The Social Mobility and Child Poverty Commission this week reminded us of an old fact - that privately educated people are disproportionately represented among top jobs. Why is this?
It's not solely because prviate schools give people a better chance of going on to get good degrees. This paper shows that, even controlling for university, the privately educated have a slight advantage in their chances of getting top jobs. And this one shows that, controlling for degree, there's an earnings premium for the privately-schooled. This is consistent with anecdotal evidence. Sajid Javid's experience of getting job offers from foreign but not British banks, I suspect, chimes with the experience of many of us from the wrong side of the tracks.
Equally, though, I'm not sure it is solely due to outright overt class discrimination. Call me naive, but I doubt that Alan Rusbridger - to take one example of someone who employs lots of folk from expensive schools - wants to grind the faces of the poor or faints at the thought of proximityto ghastly oiks.
Instead, I suspect that what's going on is an unintentional form of discrimination. The privately educated give off more competence cues; they are more likely to fit in; and because they seem familiar, they are less of a risk to prospective employers.
What we have here, then, is an example of emergence.Discrimination against oiks can occur as the unintended outcome of reasonable behaviour. Social phenomena are not simply individual behaviour writ large. As Alan Kirman said in his important book, Complexity Economics, "Aggregate behaviour does not always have a counterpart in the microeconomic data.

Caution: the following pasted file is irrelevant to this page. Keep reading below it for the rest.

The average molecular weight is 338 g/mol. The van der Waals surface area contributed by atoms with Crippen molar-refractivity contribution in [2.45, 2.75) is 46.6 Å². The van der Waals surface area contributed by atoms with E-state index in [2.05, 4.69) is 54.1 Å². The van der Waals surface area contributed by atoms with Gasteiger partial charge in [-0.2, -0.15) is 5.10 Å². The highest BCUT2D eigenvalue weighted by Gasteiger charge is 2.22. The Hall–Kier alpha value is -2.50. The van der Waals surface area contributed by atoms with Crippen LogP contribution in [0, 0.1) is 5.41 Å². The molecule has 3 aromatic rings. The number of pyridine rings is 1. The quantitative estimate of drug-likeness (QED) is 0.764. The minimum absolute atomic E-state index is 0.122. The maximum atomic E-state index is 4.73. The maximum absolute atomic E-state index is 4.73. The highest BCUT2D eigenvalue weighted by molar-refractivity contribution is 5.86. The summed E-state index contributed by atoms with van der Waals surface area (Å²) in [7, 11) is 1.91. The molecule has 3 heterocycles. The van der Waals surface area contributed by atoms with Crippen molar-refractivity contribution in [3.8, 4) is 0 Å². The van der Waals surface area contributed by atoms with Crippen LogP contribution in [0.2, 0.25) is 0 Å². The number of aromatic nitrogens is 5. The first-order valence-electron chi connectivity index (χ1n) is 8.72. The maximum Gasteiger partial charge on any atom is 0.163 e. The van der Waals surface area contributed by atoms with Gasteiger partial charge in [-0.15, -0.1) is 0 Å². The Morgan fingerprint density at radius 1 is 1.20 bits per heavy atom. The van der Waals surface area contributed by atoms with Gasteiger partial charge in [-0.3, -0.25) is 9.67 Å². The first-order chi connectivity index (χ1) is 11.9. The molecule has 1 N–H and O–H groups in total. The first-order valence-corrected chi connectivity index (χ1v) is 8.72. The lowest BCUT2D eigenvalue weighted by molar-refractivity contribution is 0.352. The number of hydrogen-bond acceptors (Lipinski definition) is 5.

Although complexity and emergence seem like new ideas they are in fact at least as old as modern economics. When Adam Smith wrote that "it is not from the benevolence of the butcher, the brewer, or the baker, that we expect our dinner, but from their regard to their own interest" he was expressing the idea of emergence; benign social outcomes can result from nasty motives.
Now, sometimes, emergence is a good thing - as in Smith's invisible hand or in this example of how stupid traders can generate rational markets. But there are other cases where it's not so benign, for example:
- The idea of rational bubbles shows that intelligent traders can generate irrational markets.
- Patriarchy is, in part, an emergent process - it arises not just because men are consciously sexist, but because of socio-psychological mechanisms.
- Markets and institutions can select for idiots and against the competent, resulting in an anti-meritocracy even though few people really intend this to happen.
- As Marx pointed out, markets might seem like a realm of freedom and equality, but in fact they are places in which the worker is "bringing his own hide to market and has nothing to expect but — a hiding."
Only a silly fanatic would regard emergence as always benign or always nasty. How it works varies from context to context according to quite subtle conditions. My point is simply that combatting inequality might take more than simply changing attitudes.
Herein, though, lies a link with that other big story of the week, the Rotherham child sex exploitation affair. One response to this has been to demand Shaun Wright's resignation as PCC. However, social problems occur not (just) because we have weak or corrupt individuals in positions of power but because of complex social forces. The notion that these can be tamed by the right people represents an unthinking rejection of the notion of emergence.